Sanjena Sathian's debut novel Gold Diggers is full of voice. Neil – Neeraj, when his parents are crazy – Narayan's voice, to be precise, tells the defining stories of his life from a hazy point in the future that is only hinted at at first. His boisterous, sometimes painful, and ultimately extremely satisfying story begins when he is a teenager who lives in Hammond Creek, Georgia with his parents and older sister. He believes his existence was shaped by his parents' ambitions for him, but now that he's in high school he has some ambitions of his own. Mostly these are girls who adapt and get bigger – the usual teenage stuff.
The first half of the novel deals with Neil's youth and in particular with his relationship with the Quicksilver Anita, his neighbor and childhood friend, who has changed in him, which he does not appreciate. Suddenly she's hanging out with the popular set and is soon going to a fancy private school. There's nothing very suspicious about that, but Neil's crush on her shows in the attention he pays to her, even if he doesn't put it so bluntly, and makes him believe the way she's changing is something suspicious .
Neil is the son of Indian immigrants to the United States and his location is certainly recognizable to many first generation Americans. He's caught between a rock and a hard place; between parents who love him deeply, although they burden him with pressure and expectations, and a country and a culture in which he is supposed to succeed (see: the harmful myth of the exemplary minority), but who still belittle him, emasculates him and moves him to the edges of his narrative, if it lets him in at all.
At the beginning of the novel, Neil tells us, "I wish everyone would give up on me. Their looks were too powerful, their hopes too high for me. Because it felt like it wasn't our job in Hammond Creek back then, just it to do." growing up but growing up so that our parents' decision made sense to leave behind everything they knew to cross the oceans. I couldn't bear to be the only one among them – Prachi, Manu, Anita – who achieved nothing, who ultimately didn't become anyone at all. "
When Neil discovers that Anita and her mother Anjali brewed a secret alchemical invention with stolen gold and ambition to help Anita succeed, he understandably wants the consequences doomed.
One of the wonderful things about Sathian's writing is how imperfectly Neil allows it to be: he can be shallow, vain, awkward, and selfish. Even so, it's so easy for him to take root because he's so terribly alive.
One of the wonderful things about Sathian's writing is how imperfectly Neil allows it to be: he can be shallow, vain, awkward, and selfish. Still, it's so easy for him to put down roots because he's so terribly alive and his adult narrative honestly inhabits his youthful self without glossing over. He is also wise, in his own way, to be able to see the rifts that form between generations, such as "any emphasis on reaching a certain future came from a fear of just not knowing any of us to know what life could be here. There was no room to imagine several kinds of futures. We would use all our might to conjure up one: Harvard. "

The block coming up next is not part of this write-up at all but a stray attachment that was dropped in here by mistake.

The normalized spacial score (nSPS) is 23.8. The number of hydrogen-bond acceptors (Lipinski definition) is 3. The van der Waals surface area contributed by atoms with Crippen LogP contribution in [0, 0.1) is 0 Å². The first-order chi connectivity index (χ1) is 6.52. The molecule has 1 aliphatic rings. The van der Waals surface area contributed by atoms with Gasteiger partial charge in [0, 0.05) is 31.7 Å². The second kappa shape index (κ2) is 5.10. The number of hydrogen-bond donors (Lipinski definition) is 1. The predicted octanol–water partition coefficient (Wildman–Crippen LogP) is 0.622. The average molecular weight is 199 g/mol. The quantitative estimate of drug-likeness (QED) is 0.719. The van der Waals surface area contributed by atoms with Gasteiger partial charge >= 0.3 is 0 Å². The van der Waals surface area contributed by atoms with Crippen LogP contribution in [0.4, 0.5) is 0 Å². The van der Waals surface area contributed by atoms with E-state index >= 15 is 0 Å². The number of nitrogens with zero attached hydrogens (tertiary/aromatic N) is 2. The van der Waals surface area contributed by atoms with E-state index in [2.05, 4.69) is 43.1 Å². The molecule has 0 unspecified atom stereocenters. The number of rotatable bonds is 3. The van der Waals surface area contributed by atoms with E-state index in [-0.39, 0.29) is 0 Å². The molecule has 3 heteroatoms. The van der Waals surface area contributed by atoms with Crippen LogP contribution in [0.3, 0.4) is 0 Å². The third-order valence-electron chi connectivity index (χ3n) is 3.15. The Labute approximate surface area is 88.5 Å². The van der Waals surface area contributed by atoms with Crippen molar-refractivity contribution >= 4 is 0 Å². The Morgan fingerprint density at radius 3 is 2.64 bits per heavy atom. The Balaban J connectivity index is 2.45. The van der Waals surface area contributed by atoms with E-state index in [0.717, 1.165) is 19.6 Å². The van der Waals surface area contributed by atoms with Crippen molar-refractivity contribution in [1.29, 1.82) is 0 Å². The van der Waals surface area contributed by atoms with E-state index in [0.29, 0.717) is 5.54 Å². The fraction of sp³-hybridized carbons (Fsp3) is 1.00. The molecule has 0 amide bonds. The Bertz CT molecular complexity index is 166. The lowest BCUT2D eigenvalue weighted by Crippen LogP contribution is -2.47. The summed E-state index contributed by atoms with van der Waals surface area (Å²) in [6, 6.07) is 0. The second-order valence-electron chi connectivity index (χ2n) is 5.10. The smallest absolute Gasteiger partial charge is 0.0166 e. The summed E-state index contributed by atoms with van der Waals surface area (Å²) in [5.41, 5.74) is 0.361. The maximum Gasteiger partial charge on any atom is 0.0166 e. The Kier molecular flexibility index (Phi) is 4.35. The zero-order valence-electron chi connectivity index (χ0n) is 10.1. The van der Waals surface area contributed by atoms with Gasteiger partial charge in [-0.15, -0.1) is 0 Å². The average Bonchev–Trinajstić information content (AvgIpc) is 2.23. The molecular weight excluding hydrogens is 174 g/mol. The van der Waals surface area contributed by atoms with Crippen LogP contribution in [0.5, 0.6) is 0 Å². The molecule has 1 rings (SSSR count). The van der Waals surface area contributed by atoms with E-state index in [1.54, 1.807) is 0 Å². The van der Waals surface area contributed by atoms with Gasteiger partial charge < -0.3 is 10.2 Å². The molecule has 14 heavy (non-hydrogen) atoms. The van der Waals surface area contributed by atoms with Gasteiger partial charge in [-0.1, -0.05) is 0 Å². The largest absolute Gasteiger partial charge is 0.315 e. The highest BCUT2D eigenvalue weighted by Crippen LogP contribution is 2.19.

Throughout the book, Neil quietly searches for something to help him tell a narrative to fit into in this country where his parents grew up and is supposed to belong. He finds one such story in the library where a physicist named Pramesh Neil tells of a Bombayan gold digger in California during the gold rush. The story sparks Neil's imagination: "If I had roots in American soil … if our collective past were more structured than I thought there might be other ways to get tan."
Pramesh also introduces Neil to the concept of eternityism: "The idea is that past, present, and future are all equally real. They may even co-exist." This concept also forms the core of the book's structure, incorporating historical fictions, truths, and family stories into the main narrative, exemplifying how time makes linear sense rather than how past, present, and future paths sometimes collide in unexpected ways.
Neil studies history in the second half of the novel, which takes place a decade after the first. "I wrote every personal revelation I had this summer in the Bombayan," says Neil, "and woven my little story with his big story. Little by little, I lent him my story. Just imagine, him would have lived a version of what we have. " was through … Because wasn't he a gold thief too? "
In history we can find reflections of ourselves, trajectories that we never imagined would fit within us. But history is also difficult in that it is most often written by people in positions of power who have the ability to obliterate the existence or meaning of others. Sometimes the only way to make a story stand out is to write in it, read between the lines, and add a dash of invention. And who should say that that isn't some kind of truth too?
Ilana Masad is an Israeli-American novelist, critic, and founder / host of The Other Stories podcast. Her debut novel is All My Mother & # 39; s Lovers.